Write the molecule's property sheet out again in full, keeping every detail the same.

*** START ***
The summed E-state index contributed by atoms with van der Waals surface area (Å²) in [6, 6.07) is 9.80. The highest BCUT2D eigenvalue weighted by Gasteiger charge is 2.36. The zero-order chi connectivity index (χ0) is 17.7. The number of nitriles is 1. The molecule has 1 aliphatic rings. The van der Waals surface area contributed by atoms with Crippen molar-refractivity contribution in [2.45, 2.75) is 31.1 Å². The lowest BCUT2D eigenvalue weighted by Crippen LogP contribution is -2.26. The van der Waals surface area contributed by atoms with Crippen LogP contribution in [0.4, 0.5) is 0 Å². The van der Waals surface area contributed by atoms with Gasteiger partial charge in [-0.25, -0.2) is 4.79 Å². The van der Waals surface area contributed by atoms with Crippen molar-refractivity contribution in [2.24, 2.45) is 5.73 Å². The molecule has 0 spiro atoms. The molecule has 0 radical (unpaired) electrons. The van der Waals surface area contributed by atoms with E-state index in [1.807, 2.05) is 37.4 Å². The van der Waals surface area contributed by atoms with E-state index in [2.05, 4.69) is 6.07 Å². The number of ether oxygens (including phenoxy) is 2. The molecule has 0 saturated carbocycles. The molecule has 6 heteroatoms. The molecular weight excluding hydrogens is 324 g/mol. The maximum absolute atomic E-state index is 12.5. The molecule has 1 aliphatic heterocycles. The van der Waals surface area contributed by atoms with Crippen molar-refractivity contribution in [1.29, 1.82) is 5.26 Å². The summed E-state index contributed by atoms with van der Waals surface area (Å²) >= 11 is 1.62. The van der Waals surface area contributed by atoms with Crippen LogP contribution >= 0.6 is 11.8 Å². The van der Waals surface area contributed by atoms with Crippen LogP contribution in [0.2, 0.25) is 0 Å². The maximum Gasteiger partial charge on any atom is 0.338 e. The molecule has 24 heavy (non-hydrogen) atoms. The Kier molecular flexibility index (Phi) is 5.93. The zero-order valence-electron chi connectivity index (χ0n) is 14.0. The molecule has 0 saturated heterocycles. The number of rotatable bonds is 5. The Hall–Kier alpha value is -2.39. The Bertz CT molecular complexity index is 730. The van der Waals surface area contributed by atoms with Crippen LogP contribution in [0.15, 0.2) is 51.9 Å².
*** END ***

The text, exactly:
The summed E-state index contributed by atoms with van der Waals surface area (Å²) in [6, 6.07) is 9.80. The highest BCUT2D eigenvalue weighted by Gasteiger charge is 2.36. The zero-order chi connectivity index (χ0) is 17.7. The number of nitriles is 1. The molecule has 1 aliphatic rings. The van der Waals surface area contributed by atoms with Crippen molar-refractivity contribution in [2.45, 2.75) is 31.1 Å². The lowest BCUT2D eigenvalue weighted by Crippen LogP contribution is -2.26. The van der Waals surface area contributed by atoms with Crippen LogP contribution in [0.4, 0.5) is 0 Å². The van der Waals surface area contributed by atoms with Gasteiger partial charge in [-0.25, -0.2) is 4.79 Å². The van der Waals surface area contributed by atoms with Crippen molar-refractivity contribution in [2.24, 2.45) is 5.73 Å². The molecule has 0 spiro atoms. The molecule has 0 radical (unpaired) electrons. The van der Waals surface area contributed by atoms with E-state index in [1.807, 2.05) is 37.4 Å². The van der Waals surface area contributed by atoms with E-state index in [2.05, 4.69) is 6.07 Å². The number of ether oxygens (including phenoxy) is 2. The molecule has 0 saturated carbocycles. The molecule has 6 heteroatoms. The molecular weight excluding hydrogens is 324 g/mol. The maximum absolute atomic E-state index is 12.5. The molecule has 1 aliphatic heterocycles. The van der Waals surface area contributed by atoms with Crippen molar-refractivity contribution in [1.29, 1.82) is 5.26 Å². The summed E-state index contributed by atoms with van der Waals surface area (Å²) >= 11 is 1.62. The van der Waals surface area contributed by atoms with Crippen LogP contribution >= 0.6 is 11.8 Å². The van der Waals surface area contributed by atoms with Crippen LogP contribution in [0.2, 0.25) is 0 Å². The maximum Gasteiger partial charge on any atom is 0.338 e. The molecule has 24 heavy (non-hydrogen) atoms. The Kier molecular flexibility index (Phi) is 5.93. The zero-order valence-electron chi connectivity index (χ0n) is 14.0. The molecule has 0 saturated heterocycles. The number of rotatable bonds is 5. The Hall–Kier alpha value is -2.39. The Bertz CT molecular complexity index is 730. The van der Waals surface area contributed by atoms with Crippen LogP contribution in [0.15, 0.2) is 51.9 Å².